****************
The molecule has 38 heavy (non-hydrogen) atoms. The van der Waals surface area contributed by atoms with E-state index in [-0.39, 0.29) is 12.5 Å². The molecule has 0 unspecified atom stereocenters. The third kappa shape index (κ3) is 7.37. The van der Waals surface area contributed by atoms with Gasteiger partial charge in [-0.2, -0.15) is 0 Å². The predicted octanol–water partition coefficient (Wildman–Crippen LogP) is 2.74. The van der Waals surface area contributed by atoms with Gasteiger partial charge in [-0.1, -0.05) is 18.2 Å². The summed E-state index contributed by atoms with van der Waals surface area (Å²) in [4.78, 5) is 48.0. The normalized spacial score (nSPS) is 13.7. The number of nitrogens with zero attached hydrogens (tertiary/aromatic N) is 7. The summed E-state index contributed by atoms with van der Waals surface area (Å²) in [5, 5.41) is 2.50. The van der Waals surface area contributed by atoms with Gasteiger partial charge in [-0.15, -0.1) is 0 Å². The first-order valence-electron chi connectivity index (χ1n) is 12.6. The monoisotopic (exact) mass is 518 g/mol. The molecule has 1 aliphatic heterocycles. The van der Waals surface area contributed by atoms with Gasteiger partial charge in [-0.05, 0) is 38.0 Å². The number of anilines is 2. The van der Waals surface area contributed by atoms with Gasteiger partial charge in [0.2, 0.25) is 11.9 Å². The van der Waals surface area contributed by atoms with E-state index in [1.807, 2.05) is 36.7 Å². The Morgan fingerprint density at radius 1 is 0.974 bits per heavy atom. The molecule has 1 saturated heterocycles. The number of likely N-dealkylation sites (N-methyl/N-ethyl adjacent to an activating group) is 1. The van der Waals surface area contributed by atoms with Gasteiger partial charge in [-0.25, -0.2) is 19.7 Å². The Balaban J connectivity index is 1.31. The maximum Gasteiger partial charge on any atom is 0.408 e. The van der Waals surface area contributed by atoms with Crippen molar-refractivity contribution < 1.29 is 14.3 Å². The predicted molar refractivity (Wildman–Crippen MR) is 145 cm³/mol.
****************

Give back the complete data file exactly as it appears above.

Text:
The molecule has 38 heavy (non-hydrogen) atoms. The van der Waals surface area contributed by atoms with E-state index in [-0.39, 0.29) is 12.5 Å². The molecule has 0 unspecified atom stereocenters. The third kappa shape index (κ3) is 7.37. The van der Waals surface area contributed by atoms with Gasteiger partial charge in [-0.2, -0.15) is 0 Å². The predicted octanol–water partition coefficient (Wildman–Crippen LogP) is 2.74. The van der Waals surface area contributed by atoms with Gasteiger partial charge in [-0.1, -0.05) is 18.2 Å². The summed E-state index contributed by atoms with van der Waals surface area (Å²) in [4.78, 5) is 48.0. The normalized spacial score (nSPS) is 13.7. The number of nitrogens with zero attached hydrogens (tertiary/aromatic N) is 7. The summed E-state index contributed by atoms with van der Waals surface area (Å²) in [5, 5.41) is 2.50. The van der Waals surface area contributed by atoms with Gasteiger partial charge in [-0.15, -0.1) is 0 Å². The first-order valence-electron chi connectivity index (χ1n) is 12.6. The monoisotopic (exact) mass is 518 g/mol. The molecule has 1 aliphatic heterocycles. The van der Waals surface area contributed by atoms with Gasteiger partial charge in [-0.05, 0) is 38.0 Å². The number of anilines is 2. The van der Waals surface area contributed by atoms with Gasteiger partial charge in [0.2, 0.25) is 11.9 Å². The van der Waals surface area contributed by atoms with E-state index in [1.807, 2.05) is 36.7 Å². The Morgan fingerprint density at radius 1 is 0.974 bits per heavy atom. The molecule has 1 saturated heterocycles. The number of likely N-dealkylation sites (N-methyl/N-ethyl adjacent to an activating group) is 1. The van der Waals surface area contributed by atoms with Gasteiger partial charge in [-0.25, -0.2) is 19.7 Å². The Balaban J connectivity index is 1.31. The maximum Gasteiger partial charge on any atom is 0.408 e. The van der Waals surface area contributed by atoms with Crippen molar-refractivity contribution < 1.29 is 14.3 Å². The predicted molar refractivity (Wildman–Crippen MR) is 145 cm³/mol.